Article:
VATICAN CITY, MAY 10, 2001 ( The Vatican´s spokesman denied allegations that John Paul II´s trip to the Golan Heights during his pilgrimage was politically motivated.

Spokesman Joaquin Navarro-Valls listed some of the highlights of the just-completed papal pilgrimage in the footsteps of St. Paul.

"First of all," he said, "there is what some have described as the ´miracle of Athens,´ followed by the visit to the mosque, and then by the prayer in the city of Quneitra, although some have tried to politicize" the latter.

With reference to Greece, Navarro-Valls revealed the contents of a brief letter that Orthodox Archbishop Christodoulos of Athens sent the Pope after his visit.

"Your Holiness, as you leave Athens, after a brief but fruitful visit, I would like to express my feelings of gratitude to you," the primate of the Greek Church wrote in French. "You have given us the opportunity to accompany you on your journey in the Apostle Paul´s footsteps. May our Lord Jesus Christ reinforce our will and commitment to an increasingly mature reciprocal understanding."

"This letter, and the joint recitation of the Our Father by the Pope and Christodoulos, allowed us to think at times that the lack of full communion had disappeared," Navarro-Valls said.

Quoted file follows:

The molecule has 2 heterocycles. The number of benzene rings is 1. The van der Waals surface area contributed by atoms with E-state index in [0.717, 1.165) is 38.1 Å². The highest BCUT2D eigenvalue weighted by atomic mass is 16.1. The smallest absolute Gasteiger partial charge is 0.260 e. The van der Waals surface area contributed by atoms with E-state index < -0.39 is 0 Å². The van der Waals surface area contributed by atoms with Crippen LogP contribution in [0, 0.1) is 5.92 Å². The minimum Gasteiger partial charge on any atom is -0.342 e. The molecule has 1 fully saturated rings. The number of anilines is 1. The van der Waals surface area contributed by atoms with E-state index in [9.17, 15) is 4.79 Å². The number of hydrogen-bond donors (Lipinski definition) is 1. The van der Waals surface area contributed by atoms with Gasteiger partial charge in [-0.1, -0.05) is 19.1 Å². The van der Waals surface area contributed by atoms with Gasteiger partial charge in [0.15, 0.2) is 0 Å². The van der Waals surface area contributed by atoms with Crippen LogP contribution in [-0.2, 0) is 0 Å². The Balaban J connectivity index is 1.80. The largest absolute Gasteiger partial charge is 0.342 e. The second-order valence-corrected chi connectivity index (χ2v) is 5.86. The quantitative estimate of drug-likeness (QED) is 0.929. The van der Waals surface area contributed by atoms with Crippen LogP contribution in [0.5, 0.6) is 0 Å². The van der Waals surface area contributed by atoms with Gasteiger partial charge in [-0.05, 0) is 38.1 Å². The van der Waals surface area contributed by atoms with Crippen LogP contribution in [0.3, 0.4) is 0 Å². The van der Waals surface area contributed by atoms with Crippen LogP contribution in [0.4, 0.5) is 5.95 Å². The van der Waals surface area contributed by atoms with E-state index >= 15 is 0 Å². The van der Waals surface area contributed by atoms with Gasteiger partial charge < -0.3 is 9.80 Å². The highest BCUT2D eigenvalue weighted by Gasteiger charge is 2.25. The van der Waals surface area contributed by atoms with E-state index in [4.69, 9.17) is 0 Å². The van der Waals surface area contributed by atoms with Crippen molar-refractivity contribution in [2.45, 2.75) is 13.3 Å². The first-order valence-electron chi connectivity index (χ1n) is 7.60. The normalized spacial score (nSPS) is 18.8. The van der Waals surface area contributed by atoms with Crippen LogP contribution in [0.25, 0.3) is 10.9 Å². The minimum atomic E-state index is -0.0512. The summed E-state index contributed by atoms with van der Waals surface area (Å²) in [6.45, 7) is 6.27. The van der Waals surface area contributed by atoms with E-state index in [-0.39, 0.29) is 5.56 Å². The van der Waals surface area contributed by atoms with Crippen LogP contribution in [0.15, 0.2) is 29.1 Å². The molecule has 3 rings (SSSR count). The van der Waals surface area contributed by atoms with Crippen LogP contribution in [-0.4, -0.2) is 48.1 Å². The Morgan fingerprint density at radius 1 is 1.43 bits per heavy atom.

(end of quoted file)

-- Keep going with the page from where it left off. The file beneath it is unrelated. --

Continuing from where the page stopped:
A second highlight of the papal tour was the visit to the Damascus mosque, an event which brought to mind the Pope´s trip to the synagogue in Rome, 15 years ago, Navarro-Valls explained. He added, however: "Obviously, the ties with Islam and Judaism are different."

Between Sunday and Thursday, John Paul II received messages from non-Arab Muslim countries. Navarro-Valls said the letters all expressed, more or less, the same idea: "Today, correspondence was established between the visit to the synagogue and [the visit] to the mosque."

Lastly, the director of the Vatican Press Office mentioned the visit to the ghost city of Quneitra in the Golan Heights.

"There was an attempt to politicize this moment of the trip," Navarro-Valls said. "Frankly, it is a scandalous idea, no matter where it came from. The Pope only went there to pray, and he prayed for all peoples of the region. Fortunately, world public opinion understood that it was a religious, not a political, act, both in intention as well as in fact."

The spokesman was then asked if Vatican-Israeli relations would deteriorate, given the criticisms from Israeli circles, of the Pope´s failure to respond to the verbal attacks launched by Syrian President Bashar Assad against the Jewish state when the Pontiff arrived in Damascus.

"Why should they deteriorate?" Navarro-Valls said. "If anything, relations between Israel and Syria should deteriorate; the Vatican has nothing to do with it. We were guests there."

He added: "Let it be very clear that, in saying this, I am not defending Assad´s speech, of which, among other things, the Pontiff had no prior knowledge. What I am saying is that the Pope responded by enunciating international principles that apply to all."